Eat your vegetables. This phrase may bring back childhood memories, but many adults struggle with this principle of healthy living as much as children. Countless diets exist to get more vegetables into your daily meals.
A trendy lifestyle is the raw diet, which involves eating uncooked, unprocessed foods. There are many variations in how people practice raw food diets, and the lifestyle has its benefits. Whole, unprocessed foods replace too many heavily processed grains and sugars, which can lead to an increased risk of cancer, heart disease, and other health problems. People with chronic illnesses and digestive issues can also benefit from eating whole foods.
The practice extends to vegetables, and this is where the information gets a little murky. Veggie Straws and Terra Chips don’t make the cut for raw, but some people draw the line at all cooked vegetables. When it comes to vegetables, is raw much better? Kansas City Chiefs dietitian and nutrition consultant Leslie Bonci helps us dig into the answer.
Are raw vegetables healthier than cooked vegetables?
Not necessarily, according to Bonci. “Nutritionally, fiber, micronutrients, phytonutrients, it’s the same,” she says. Reverse. Phytonutrients are natural compounds found in plants.
One of the biggest supposed benefits of eating raw vegetables is absorbing enzymes, which cooking supposedly removes. Enzymes are proteins that facilitate metabolic reactions in our cells. Certain organs, such as the pancreas, liver and gallbladder naturally release enzymes. Insufficient production of these enzymes can lead to poor digestion, contributing to stomach upset and diarrhea.
Raw vegetables or fruits, some say, retain their maximum amount of natural enzymes, and heat above 115 degrees Fahrenheit will begin to break down some of them. Bonci, however, does not prioritize raw plant enzymes. Enzymes are more important to the plant than to humans, she says, and humans get a lot more from plants than enzymes.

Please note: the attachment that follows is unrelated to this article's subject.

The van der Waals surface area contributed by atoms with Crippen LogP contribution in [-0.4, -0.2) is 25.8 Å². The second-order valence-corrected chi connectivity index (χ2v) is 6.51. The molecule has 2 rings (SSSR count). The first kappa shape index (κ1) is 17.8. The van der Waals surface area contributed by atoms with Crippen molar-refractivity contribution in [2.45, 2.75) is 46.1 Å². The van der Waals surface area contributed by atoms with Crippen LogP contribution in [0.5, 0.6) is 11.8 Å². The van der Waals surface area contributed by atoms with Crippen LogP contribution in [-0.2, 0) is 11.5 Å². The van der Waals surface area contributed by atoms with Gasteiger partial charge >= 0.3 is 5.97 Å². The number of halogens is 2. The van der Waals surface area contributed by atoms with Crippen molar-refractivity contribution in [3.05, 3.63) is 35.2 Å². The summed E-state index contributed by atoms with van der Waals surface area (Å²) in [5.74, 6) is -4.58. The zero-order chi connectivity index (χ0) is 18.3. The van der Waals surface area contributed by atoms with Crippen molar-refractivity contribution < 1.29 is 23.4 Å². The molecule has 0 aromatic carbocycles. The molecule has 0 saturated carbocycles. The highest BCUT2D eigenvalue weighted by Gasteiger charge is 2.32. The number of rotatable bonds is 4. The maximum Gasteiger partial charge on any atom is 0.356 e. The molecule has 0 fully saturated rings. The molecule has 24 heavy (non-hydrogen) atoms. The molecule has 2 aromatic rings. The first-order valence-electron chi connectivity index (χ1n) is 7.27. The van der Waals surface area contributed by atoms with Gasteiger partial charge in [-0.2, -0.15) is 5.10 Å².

How does cooking change a vegetable?
The cooking process changes the products. Boiling vegetables can leach out vitamin C, says Bonci, which is a water-soluble vitamin. Water-soluble vitamins dissolve and are stored in water. This, however, is no reason not to boil or blanch; she recommends saving the water for the broth. “If you throw it away, then it’s literally micronutrients down the drain,” she says.
A quick dip in hot water can be good for flavor. Dropping broccoli or carrots in boiling water for up to three minutes — known as blanching — can lighten their colors and make them taste a little better. Applying heat in the oven or on the stove also kills lingering bacteria. However, juicing, which some raw eaters do, eliminates fiber, an essential nutrient for gut health and regularity.
Cooking can also change the taste of a vegetable. Bonci recognizes that flavoring vegetables is just as important as eating them, whether it’s a ranch for dipping or tossing greens into macaroni and cheese. Technically, steaming is the healthiest method because it doesn’t require oil, but fat isn’t necessarily bad. It can actually aid in digestion and nutrient absorption.
However, it is not necessary to cook vegetables to incorporate fat. Avocado naturally contains fat, so adding it to a salad ticks that box. Homemade tahini or hummus also makes a whole-food, high-fat dip.
Raw is not always an option. Frozen or canned vegetables taste best when cooked, and fresh ingredients aren’t always easy to find. Sometimes the only vegetables available come from supermarket shelves. There’s a reason raw diets have appeal for influencers, who may be able to regularly afford not just fresh vegetables, but also paraphernalia like wraps, crackers and other expensive food substitutes. that match the way of life.
Are there any benefits to a raw vegetable diet?
A raw diet is fine for anyone who prefers it, says Bonci, but it’s not a better way to eat your greens.
Vegetables, says Bonci, contain between 90 and 99 percent water. That’s a plus in terms of hydration, but it means eating vegetables alone can lead to water fullness without any protein. Eating a head of lettuce with a few tomatoes and carrots can fill you up, but it is not a balanced diet.
Still, raw vegetables can limit refined sugar and carbohydrates while increasing vitamin and fiber intake. The bottom line, says Bonci, is that the best way to eat vegetables is the one you like. “A vegetable is only good if you eat it,” she says. “If it stays in the pot or goes in the trash, it’s kind of useless.”
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